For years, bisphenol A (BPA) has sparked controversy about its impact on human health and development. Last month, the Grocery Manufacturers Association created a database of food and beverage products with packaging that could expose people to this controversial chemical.
The database contains a staggering list of 12,000 snacks, drinks, and alcoholic beverages that are likely to contain bisphenol A. Scientific studies still have not established how much BPA is contained in each item of this list.
Nevertheless, the number of food and beverage products on this list is overwhelming.
Bisphenol A Chemical
Bisphenol A (BPA) is a chemical produced in large quantities for use in the production of polycarbonate plastics and epoxy resins.
Polycarbonate plastics are used in some food and beverage packaging — like water and infant bottles, medical devices, and compact discs.
Epoxy resins are used as lacquers to coat metal products — like bottle tops, water supply pipes, and food cans.
How BPA Gets Into the Body
According to the National Institute of Environmental Sciences, the primary source of exposure to bisphenol A for most people is through their diet.
The health agency briefly notes the use of bisphenol A and the chemical’s link to adverse health conditions.
“Concerns about potentially negative health effects from exposure to bisphenol A in many consumer products have led to action in state legislatures. Known as BPA for short, bisphenol A serves as a hardening agent in a number of plastic products. It is used in baby bottles, sippy cups, and medical and dental devices and as coatings for food and beverage cans. New research has linked BPA exposure to accelerated puberty and an increase risk for cancer, heart disease and diabetes.”
Bisphenol A can leach into food from the protective internal epoxy resin coatings of canned foods and from consumer products — such as, baby bottles, water bottles, polycarbonate tableware, and food storage containers. BPA can also be found in breast milk.
Other possible ways to be exposed to BPA is through the air, dust, and water. But, daily consumption of beverages and food is how most people are exposed to bisphenol A.
New Data Finds BPA in Common Snacks
In addition to the 12,000 food products and beverages noted in the Grocery Manufacturers Association’s list, the research and advocacy organization, Environmental Working Group (EWG), analyzed the food and beverage industry’s data and found nearly 4,000 more products that may contain bisphenol A.
In order to make it easier for online searching, EWG has created an industry database with close to 16,000 processed foods and drinks that are “…packaged in materials that may contain the hormone-disrupting chemical bisphenol A, or BPA.” The 16,000-plus products come from 926 brands.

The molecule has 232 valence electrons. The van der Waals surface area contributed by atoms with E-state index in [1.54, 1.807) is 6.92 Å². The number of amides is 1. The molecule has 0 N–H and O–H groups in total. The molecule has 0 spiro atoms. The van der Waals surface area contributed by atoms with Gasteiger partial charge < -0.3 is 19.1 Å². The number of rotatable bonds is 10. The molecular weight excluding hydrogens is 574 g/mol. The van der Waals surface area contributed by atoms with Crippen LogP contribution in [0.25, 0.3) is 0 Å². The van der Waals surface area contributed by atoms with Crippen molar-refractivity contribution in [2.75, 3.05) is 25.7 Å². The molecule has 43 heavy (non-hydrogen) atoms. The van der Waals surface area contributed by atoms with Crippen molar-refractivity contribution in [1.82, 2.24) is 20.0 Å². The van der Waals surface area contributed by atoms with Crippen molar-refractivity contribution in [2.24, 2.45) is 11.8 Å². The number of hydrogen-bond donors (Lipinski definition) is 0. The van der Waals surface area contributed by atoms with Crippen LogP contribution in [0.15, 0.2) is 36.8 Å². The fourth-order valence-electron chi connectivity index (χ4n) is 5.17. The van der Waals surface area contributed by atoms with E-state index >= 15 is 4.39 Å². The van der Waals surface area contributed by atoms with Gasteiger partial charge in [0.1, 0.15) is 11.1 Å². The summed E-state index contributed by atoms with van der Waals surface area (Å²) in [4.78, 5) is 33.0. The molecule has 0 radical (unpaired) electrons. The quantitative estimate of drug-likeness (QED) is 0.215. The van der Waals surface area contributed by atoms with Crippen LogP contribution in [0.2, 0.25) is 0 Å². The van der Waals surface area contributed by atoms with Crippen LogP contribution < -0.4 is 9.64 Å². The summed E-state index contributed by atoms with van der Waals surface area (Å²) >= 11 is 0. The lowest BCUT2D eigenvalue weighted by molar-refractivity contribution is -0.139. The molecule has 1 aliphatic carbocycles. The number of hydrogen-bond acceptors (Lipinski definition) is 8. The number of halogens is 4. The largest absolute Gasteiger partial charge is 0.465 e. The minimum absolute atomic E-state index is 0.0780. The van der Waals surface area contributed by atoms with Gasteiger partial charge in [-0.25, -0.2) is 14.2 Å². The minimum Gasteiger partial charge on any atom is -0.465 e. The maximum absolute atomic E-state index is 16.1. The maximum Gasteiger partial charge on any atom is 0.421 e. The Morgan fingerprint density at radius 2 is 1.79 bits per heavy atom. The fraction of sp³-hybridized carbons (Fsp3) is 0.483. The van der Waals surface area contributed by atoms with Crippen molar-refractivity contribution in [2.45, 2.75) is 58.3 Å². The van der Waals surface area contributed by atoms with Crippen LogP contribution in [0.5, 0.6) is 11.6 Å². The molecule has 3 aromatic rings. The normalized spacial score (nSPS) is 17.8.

The industry list includes more than 8,000 soup, vegetable, sauce and fruit products, nearly 1,600 tomato products, more than 1,400 beverages and more than 500 meat and seafood products. Goya Foods, Inc. and Campbell Soup Company each have over 1,000 products listed.
Here are 10 common snacks on the list:
- Starbucks Frappuccino Chilled Coffee
- Jif Creamy Peanut Butter
- Trader Joe’s Kosher Dill Pickles
- Mott’s Apple Sauce, — containers with plastic and metal lids
- Simply Tostitos Organic Chunky Salsa
- Hershey’s Special Dark Fudge Topping
- Smucker’s Natural Fruit Spread
- Pabst Blue Ribbon beer
- Nabisco Easy Cheese — spray can
- Cool Whip Topping — aerosol cans
Everyone has a right to know what’s in his or her food and beverages — especially when it comes to bisphenol A. Food packaging is the largest source of exposure to bisphenol A.
Some animal studies suggest that infants and children may be the most vulnerable to the adverse effects of BPA. In 2010, the U.S. Food and Drug Administration said it had “some concern about the potential effects of BPA on the brain, behavior, and prostate gland in fetuses, infants and young children.”
Here’s information for you if you want to limit your exposure to BPA:
- Plastic containers have recycle codes on the bottom. Some plastic containers marked with recycle codes 3 or 7, may be manufactured with BPA.
- Do not put very hot or boiling liquid that you intend to consume in plastic containers made with BPA. BPA levels tend to rise in food when containers/products made with Bisphenol A are heated and come in contact with the food.
- Discard all bottles with scratches. They are a haven for bacteria and can easily release Bisphenol A, if the bottle was made with the toxic chemical.
- Don’t microwave polycarbonate plastic food containers. Polycarbonate is strong and durable, but over time, it may break down from overuse at high temperatures.
- Reduce your use of canned foods.
- When possible, use glass, porcelain or stainless steel containers, particularly for hot food or liquids.
- Use baby bottles that are BPA free.
Bisphenol A has been linked to a number of adverse health disorders, including cardiovascular, nervous and brain abnormalities, infertility, obesity, diabetes, cancer, and other serious health outcomes.
Environmental and public health advocates continue to petition for nationwide legislation that establishes what level of exposure to BPA is safe for consumers, and laws that would require bisphenol A to be disclosed on food and beverage product labels.